New Zealand election 2017: How do I vote?

This year, the over-18s of New Zealand get the chance to decide what the next Government looks like.

Politicians elected by the public make decisions on behalf of voters, like whether certain laws should be introduced or changed.

Here's what you need to know in order to enrol and vote in the 2017 General Election - including how to vote early, how to vote from overseas and what happens if you’re at work on election day.

When is the election?

The election is on September 23.

In New Zealand, elections are held every three years and they are always on a Saturday to minimise clashing with work or religion. The Government chooses the election date, and may do so strategically.

When can I vote?

You can either vote on the day of the election - September 23 - or ahead of time from Monday September 11.

On election day community halls, schools and other public places will be open from 9am-7pm for voting. Teams will visit hospitals and rest homes so people with less mobility can vote.

How do I vote early?

More and more people have been casting early votes in recent years. You don’t need a special reason to vote early, and it’s pretty much the same process as voting on election day.

Selected polling booths across the country will be open for advance voting from Monday 11 September.

Information about where you can vote and opening hours will be available on the Electoral Commission website closer to election day.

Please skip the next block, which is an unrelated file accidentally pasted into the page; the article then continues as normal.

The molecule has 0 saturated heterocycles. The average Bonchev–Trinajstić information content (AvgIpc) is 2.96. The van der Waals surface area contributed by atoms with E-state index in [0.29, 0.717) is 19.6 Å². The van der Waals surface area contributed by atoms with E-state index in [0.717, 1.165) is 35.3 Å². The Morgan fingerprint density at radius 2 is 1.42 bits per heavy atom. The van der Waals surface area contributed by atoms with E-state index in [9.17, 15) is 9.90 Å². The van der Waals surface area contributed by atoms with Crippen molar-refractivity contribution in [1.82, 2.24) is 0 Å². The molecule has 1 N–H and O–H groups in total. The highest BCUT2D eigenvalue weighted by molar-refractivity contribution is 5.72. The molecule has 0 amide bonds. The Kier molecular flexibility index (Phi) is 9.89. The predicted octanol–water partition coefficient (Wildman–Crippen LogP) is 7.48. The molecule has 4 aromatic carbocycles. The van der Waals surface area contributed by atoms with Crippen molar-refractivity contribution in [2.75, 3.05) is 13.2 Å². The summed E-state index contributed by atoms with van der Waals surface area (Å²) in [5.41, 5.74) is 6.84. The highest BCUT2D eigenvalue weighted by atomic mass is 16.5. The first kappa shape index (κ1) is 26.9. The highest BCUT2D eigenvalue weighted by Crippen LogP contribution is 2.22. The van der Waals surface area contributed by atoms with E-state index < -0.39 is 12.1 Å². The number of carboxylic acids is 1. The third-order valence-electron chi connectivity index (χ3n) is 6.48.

How do I vote?

First you must enrol to vote. If you’re already enrolled but have since moved house, you’ll need to update your details.

To enrol either:

  • Go to to enrol online
  • Download a form to be returned via freepost, via fax or scanning.
  • Visit a PostShop.
  • Get an enrolment form sent to your house by calling 0800 36 76 56 or texting your address to 3676. 

You need to enrol by September 22, the day before the election.

You'll be sent information about your local voting places as well as your EasyVote card a couple of weeks before the election. If you take the card along to the polling booth with you, it’ll make the process faster - but it doesn't matter if you forget it.

It’s easiest to vote inside your electorate. If you vote away from home there will be an extra form to fill out.

Do I have to enrol?

Yes. You’re legally required to enrol if you are eligible to vote.

You could be fined $100 if you don’t enrol - and $200 if you’ve been fined before and still haven’t enrolled to vote.

But you don’t have to vote if you don’t want to.

Who can enrol and vote?

  • Anyone who is over the age of 18.
  • New Zealand citizens and permanent residents who have lived in New Zealand continuously for one year or longer at some point.
  • People who are Cook Island Māori, Australian, Niuean or Tokelauan can enrol to vote if they have lived in New Zealand continuously for a year. If you’re from any of those countries, you do not have to hold a New Zealand resident visa to vote.
  • You cannot vote if you are on a visa that requires you to leave New Zealand on a set date. That includes work, student or visitor visas.

Can I take a selfie while I'm voting?

You can't take photos in the booth with your voting paper but you can take a selfie outside the polling booth. You should be given a sticker saying you've voted. Take as many selfies as you like wearing that sticker.

The 2014 General Election 'Yes, I have voted' sticker. You could take a selfie with this.